When dealing with data to be updated across different types of devices, there are cross-platform threats to be guarded against, such via the use of an encrypted file system that can be enabled to protect data on lost or stolen devices. To provide additional protection for sensitive data, you can encrypt local files using the security library. Otherwise attackers can typically use your login information to access sensitive data stored in the cloud.
Hackers use various methods to access our personal data without any official permission. In addition to stealing passwords, hackers can also use script errors to gain access to unauthorised data. There are many security issues that can lead to cybercrime, like the fact that you might have the best antivirus for PC usage, while a different protocol is opened up during data transfer and syncing with other devices, like your mobile phon. While addressing the security risks associated with this may seem like a daunting task, not addressing them can put your contacts’ and your data at risk.
As the need to sync and store data on mobile devices continues to grow, addressing the security risks associated with this is critical. People are becoming more and more aware of mobile device privacy issues, especially when the device is performing online transactions, so it is very important that your application applies all the best practices to keep user data safe at all times. Security and privacy are the two main concerns for users when transferring sensitive data. There’s no doubt that file sync can improve business and staff productivity, but it’s important to understand the risks and potential trade-offs to data security.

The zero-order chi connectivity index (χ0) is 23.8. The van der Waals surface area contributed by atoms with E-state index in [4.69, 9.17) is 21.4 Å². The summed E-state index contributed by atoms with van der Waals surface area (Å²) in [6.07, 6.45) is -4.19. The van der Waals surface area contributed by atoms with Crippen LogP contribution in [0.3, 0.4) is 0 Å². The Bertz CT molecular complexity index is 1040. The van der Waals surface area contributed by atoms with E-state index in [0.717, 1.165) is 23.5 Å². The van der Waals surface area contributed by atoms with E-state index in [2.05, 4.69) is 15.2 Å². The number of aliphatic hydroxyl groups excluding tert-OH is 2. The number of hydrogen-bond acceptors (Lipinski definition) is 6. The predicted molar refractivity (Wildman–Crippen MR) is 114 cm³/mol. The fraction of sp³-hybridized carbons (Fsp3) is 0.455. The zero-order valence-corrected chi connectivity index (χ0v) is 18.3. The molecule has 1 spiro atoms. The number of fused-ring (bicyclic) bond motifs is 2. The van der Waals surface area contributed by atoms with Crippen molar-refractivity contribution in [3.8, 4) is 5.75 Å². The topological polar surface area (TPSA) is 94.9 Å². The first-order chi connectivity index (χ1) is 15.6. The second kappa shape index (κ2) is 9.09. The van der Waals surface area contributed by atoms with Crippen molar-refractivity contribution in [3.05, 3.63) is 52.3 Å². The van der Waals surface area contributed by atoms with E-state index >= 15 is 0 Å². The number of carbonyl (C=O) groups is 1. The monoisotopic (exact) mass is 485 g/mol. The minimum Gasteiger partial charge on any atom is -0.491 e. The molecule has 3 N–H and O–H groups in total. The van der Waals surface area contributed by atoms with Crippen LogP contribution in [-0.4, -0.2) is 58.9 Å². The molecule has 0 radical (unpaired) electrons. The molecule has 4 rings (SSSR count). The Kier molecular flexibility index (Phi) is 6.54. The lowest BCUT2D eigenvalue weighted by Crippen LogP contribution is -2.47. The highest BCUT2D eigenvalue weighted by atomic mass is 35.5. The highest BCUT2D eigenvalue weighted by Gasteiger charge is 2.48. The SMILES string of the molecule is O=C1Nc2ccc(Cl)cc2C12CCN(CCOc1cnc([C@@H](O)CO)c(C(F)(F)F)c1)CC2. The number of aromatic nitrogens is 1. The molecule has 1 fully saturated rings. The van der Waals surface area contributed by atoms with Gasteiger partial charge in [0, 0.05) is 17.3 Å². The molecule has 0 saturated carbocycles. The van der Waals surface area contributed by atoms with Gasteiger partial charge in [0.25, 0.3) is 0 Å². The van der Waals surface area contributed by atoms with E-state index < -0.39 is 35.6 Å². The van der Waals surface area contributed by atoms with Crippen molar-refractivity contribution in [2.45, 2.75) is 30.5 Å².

Of even greater concern is how often your files are synced across devices, as you often work with sensitive data or data that you cannot afford to lose. Because corporate files are synced across multiple devices, those files are governed by that user’s or employee’s personal security habits, whether the employee is working on their own device or on a company-provided device. Any employee can download company data to their device using their individual password. These personal logins sync data to the cloud for all devices associated with that account, unless your employees or IT admins have configured services to prevent this.
If you wish to use the Google Cloud to store and sync your Chrome data without allowing any individual and aggregated usage by Google as described in the previous paragraphs, you can encrypt all your synced data with a sync passphrase. Solutions which incorporate solid mobile security for Android should offer the ability to securely and privately synchronise data by replicating data directly between trusted devices and keeping the transferred data encrypted. People who simply don’t like the idea of sharing their information with browser vendors, even if their information is encrypted, can use specialised software that promises to sync browser data in a more secure way. Encrypting data (assuming the encryption key is not stored on the device) or changing the password on the cloud device if lost are two approaches that will protect you from a security breach.
Consumer-grade file sync systems (such as Dropbox) are typically designed to give people access to their personal files across multiple devices and are not designed to enable employees to properly share and secure corporate information (let alone ensure that same type of audit control).